Institute Report March 2014 - page 8

Page 8, MARCH 2014
VMI Institute Report
Historian Re-evaluates Legacy of
Depression-Era Public Works
B
y
J
ohn
R
obertson
IV
Maj. Houston Johnson, assistant professor of history, has traveled
across the country, delving into archives to research the Depression-era
public works initiatives that laid the foundations for America’s aviation
infrastructure.
Among the many archives Johnson visited were the Roosevelt
Presidential Library, the Hoover Presidential Library, the National
Archives, and the University of Wyoming.
Johnson is presenting part of his research at the Organization of
American Historians’ annual conference April 10 in Atlanta, sharing
with fellow historians how New Deal public works programs were vital
to establishing municipal airfields in the infancy of commercial aviation.
Many airports still in use today trace their roots to airfields set up under
New Deal initiatives.
“They built just under 1,000 airports across the country, including
Charlottesville, Roanoke, and a lot of other local fields,” said Johnson.
“Without those federal expenditures, the commercial airline industry
would not have been able to provide national service.”
Johnson found that New Deal projects encouraged long-term economic
development through construction of not only airports, but also other
infrastructure, including roads, dams, and bridges.
“This goes against the prevailing historical interpretation of New Deal
public works, which is that they were make-work projects.” said Johnson.
“I’m arguing that they provided significant material benefit to the country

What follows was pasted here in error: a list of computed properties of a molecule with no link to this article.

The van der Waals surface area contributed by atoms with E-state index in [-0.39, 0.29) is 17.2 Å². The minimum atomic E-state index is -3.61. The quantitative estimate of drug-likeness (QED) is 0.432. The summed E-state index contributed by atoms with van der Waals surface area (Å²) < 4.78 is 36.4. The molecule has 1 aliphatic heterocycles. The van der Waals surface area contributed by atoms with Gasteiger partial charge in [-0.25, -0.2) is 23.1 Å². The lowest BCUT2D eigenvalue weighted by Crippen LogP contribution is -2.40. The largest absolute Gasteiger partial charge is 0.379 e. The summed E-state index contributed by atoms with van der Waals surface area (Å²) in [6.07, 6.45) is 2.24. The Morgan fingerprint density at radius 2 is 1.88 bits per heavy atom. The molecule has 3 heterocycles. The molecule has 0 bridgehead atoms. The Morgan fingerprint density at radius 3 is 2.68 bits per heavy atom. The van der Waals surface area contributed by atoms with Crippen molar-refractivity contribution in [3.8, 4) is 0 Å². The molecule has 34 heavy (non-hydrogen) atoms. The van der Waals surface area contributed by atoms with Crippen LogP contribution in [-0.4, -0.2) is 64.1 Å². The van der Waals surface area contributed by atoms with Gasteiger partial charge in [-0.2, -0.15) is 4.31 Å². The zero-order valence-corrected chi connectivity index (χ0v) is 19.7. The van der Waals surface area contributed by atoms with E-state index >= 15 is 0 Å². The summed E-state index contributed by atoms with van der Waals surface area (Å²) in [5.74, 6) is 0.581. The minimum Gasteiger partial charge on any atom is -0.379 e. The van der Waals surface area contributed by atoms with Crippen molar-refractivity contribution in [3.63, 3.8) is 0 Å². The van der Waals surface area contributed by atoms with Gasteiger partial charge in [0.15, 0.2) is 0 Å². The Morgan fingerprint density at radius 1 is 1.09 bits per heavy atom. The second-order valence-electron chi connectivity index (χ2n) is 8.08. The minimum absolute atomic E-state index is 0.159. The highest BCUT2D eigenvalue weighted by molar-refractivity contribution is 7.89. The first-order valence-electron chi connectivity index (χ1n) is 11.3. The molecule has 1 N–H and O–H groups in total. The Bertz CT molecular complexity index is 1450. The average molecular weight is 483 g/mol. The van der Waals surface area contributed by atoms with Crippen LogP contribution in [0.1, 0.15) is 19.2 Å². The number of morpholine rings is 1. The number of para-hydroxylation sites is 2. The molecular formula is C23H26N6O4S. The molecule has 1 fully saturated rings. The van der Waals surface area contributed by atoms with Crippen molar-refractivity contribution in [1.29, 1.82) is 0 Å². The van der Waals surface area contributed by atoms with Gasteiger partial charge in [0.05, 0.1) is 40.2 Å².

that had long lasting ramifications, particularly for the airline industry.
For that reason we have to re-evaluate their significance.”
Johnson discovered an unbridled excitement and optimism about
the potential of aviation within communities where airports were being
constructed.
“On a local level, it’s really interesting,” said Johnson. “15,000 people
showed up on a really cold day to see the opening of the Knoxville airport.
They had stunt planes, parachute jumpers, and a bunch of speeches.
People embraced this with a lot of enthusiasm.”
The federal government spent hundreds of millions of dollars on
airport development, providing improvements that municipalities were
not capable of implementing because of the economic situation.
“By the mid 1930’s, American commercial flying had matured a
lot from a technological perspective,” said Johnson. “Planes like the
Douglas DC-3, which were really the first profitable commercial airliners,
had retractable landing gear and could carry 16-20 passengers in relative
high speed and comfort.”
Paved runways and passenger terminals were necessary to support the
new breed of aircraft being flown by the nation’s commercial airlines.
“That occurs at the very period when the Depression is making it
fiscally impossible for localities to spend money on airport development,”
said Johnson. “That’s where the federal government comes in.”
Johnson is looking to publish his research in an academic journal
later this year. The research will also form a chapter in a book Johnson
is writing on the development of aviation in America from 1918 to 1938.
“The book looks at how and why the federal government sought to
promote the development of commercial aviation in the U.S.,” said
Johnson. “That includes the origins of the airmail system, which develops
into the airlines that we still fly today.”
Maj. Houston Johnson reviews a 1926 map showing early privatization of U.S. Air Mail routes.
– VMI Photo by John Robertson IV.
1,2,3,4,5,6,7 9,10,11,12,13,14,15,16,17,18,...20
Powered by FlippingBook